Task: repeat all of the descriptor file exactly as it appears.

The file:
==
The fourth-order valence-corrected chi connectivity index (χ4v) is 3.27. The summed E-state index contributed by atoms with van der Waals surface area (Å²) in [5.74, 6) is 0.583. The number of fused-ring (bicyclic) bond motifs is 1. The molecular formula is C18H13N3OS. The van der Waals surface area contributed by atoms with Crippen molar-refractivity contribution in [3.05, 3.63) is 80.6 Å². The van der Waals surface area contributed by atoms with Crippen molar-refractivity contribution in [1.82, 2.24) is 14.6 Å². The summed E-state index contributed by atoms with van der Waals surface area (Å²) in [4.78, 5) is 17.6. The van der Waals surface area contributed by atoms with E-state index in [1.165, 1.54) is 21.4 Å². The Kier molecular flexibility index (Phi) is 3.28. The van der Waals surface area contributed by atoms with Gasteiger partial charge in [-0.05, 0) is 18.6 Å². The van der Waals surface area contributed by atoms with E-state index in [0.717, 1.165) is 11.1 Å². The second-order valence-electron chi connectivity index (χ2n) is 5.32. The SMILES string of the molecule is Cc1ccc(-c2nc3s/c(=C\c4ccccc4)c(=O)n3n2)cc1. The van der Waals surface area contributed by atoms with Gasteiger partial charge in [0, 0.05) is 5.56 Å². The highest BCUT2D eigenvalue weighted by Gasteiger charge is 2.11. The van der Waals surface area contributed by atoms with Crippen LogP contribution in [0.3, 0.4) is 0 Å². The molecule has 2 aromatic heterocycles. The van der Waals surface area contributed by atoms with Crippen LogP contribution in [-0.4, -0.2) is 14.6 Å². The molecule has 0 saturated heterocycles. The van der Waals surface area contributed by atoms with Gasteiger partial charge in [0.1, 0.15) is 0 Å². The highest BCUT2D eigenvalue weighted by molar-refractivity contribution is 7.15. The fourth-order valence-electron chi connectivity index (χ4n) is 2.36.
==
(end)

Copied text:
The fourth-order valence-corrected chi connectivity index (χ4v) is 3.27. The summed E-state index contributed by atoms with van der Waals surface area (Å²) in [5.74, 6) is 0.583. The number of fused-ring (bicyclic) bond motifs is 1. The molecular formula is C18H13N3OS. The van der Waals surface area contributed by atoms with Crippen molar-refractivity contribution in [3.05, 3.63) is 80.6 Å². The van der Waals surface area contributed by atoms with Crippen molar-refractivity contribution in [1.82, 2.24) is 14.6 Å². The summed E-state index contributed by atoms with van der Waals surface area (Å²) in [4.78, 5) is 17.6. The van der Waals surface area contributed by atoms with E-state index in [1.165, 1.54) is 21.4 Å². The Kier molecular flexibility index (Phi) is 3.28. The van der Waals surface area contributed by atoms with Gasteiger partial charge in [-0.05, 0) is 18.6 Å². The van der Waals surface area contributed by atoms with E-state index in [0.717, 1.165) is 11.1 Å². The second-order valence-electron chi connectivity index (χ2n) is 5.32. The SMILES string of the molecule is Cc1ccc(-c2nc3s/c(=C\c4ccccc4)c(=O)n3n2)cc1. The van der Waals surface area contributed by atoms with Gasteiger partial charge in [0, 0.05) is 5.56 Å². The highest BCUT2D eigenvalue weighted by Gasteiger charge is 2.11. The van der Waals surface area contributed by atoms with Crippen LogP contribution in [0.3, 0.4) is 0 Å². The molecule has 2 aromatic heterocycles. The van der Waals surface area contributed by atoms with Crippen LogP contribution in [-0.4, -0.2) is 14.6 Å². The molecule has 0 saturated heterocycles. The van der Waals surface area contributed by atoms with Gasteiger partial charge in [0.1, 0.15) is 0 Å². The highest BCUT2D eigenvalue weighted by molar-refractivity contribution is 7.15. The fourth-order valence-electron chi connectivity index (χ4n) is 2.36.